A tax break is not a subsidy. As I’ve written, a tax break lets someone keep more of his own wealth, while a subsidy takes money from one person and gives it to someone else. Thus, when the “fiscal cliff” compromise gave tax breaks to Nascar, Starkist, “algae-based fuel,” and more, that legislation was not granting subsidies. Likewise, when the government allows oil companies to count business expenses against their tax liabilities, or gives certain oil companies a tax break, that does not subsidize the oil companies.
If you wish to see an example of actual subsidies, look no further than the Hurricane Sandy “relief” legislation. As Jon Fleischman writes, “You would not believe how many billions of dollars in pork barrel spending has been stuffed into this legislation by appropriators in the upper chamber.”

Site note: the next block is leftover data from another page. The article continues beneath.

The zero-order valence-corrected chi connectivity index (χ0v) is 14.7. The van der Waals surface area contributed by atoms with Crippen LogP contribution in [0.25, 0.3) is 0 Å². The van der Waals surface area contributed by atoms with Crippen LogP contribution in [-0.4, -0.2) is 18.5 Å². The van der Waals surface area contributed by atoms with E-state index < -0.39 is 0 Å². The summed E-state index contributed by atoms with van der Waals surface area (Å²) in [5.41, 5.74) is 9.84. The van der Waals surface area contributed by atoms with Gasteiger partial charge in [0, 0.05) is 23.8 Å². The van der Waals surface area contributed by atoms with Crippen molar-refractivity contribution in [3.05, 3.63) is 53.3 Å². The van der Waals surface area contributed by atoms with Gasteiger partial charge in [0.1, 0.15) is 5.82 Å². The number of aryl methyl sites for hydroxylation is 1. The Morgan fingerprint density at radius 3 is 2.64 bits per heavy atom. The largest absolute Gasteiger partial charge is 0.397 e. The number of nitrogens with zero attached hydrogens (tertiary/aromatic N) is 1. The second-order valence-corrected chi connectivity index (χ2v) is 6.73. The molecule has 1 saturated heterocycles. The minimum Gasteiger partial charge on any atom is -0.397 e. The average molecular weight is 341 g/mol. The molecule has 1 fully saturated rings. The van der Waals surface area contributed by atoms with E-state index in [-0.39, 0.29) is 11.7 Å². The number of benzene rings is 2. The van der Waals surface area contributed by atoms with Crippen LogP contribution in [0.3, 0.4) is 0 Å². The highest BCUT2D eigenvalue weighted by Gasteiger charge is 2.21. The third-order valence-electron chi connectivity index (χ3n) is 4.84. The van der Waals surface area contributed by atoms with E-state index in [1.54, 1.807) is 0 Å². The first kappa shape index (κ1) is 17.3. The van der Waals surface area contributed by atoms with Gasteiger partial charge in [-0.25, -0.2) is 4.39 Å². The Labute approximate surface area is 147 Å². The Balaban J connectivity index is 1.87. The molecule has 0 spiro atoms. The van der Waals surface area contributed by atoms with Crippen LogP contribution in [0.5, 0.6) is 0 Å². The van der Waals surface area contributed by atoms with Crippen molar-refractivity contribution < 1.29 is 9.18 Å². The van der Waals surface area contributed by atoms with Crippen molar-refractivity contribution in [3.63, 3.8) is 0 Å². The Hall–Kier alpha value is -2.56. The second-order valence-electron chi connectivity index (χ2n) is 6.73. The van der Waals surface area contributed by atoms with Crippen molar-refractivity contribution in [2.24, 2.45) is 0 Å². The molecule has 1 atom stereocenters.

Actually, given my observations of how the federal government functions these days, I would not only believe it, I would predict no better.
As Fleischman reports, the “relief” legislation as it came out of the Senate provided billions of dollars for such things as cars for Homeland Security, fishery funds for the National Oceanic and Atmospheric Administration, roofing repairs for the Smithsonian, forest restoration funds for private landholders, future public transportation projects, “community development” projects, and repairs for the Kennedy Space Center.
Those are subsidies, albeit mostly for government agencies rather than private parties.
So how should advocates of individual rights respond to tax breaks and subsidies? We should demand an end to all government subsidies for private parties, the elimination of government spending on all programs save those that recognize and protect individual rights, and the continual expansion of tax cuts for everyone.
- How Would Government Be Funded in a Free Society?
- Nascar and Rum Makers Got Tax Cuts; You Should Have, Too
- The Crucial Distinction Between Subsidies and Tax Cuts
- Does a Big Storm Require Big Government?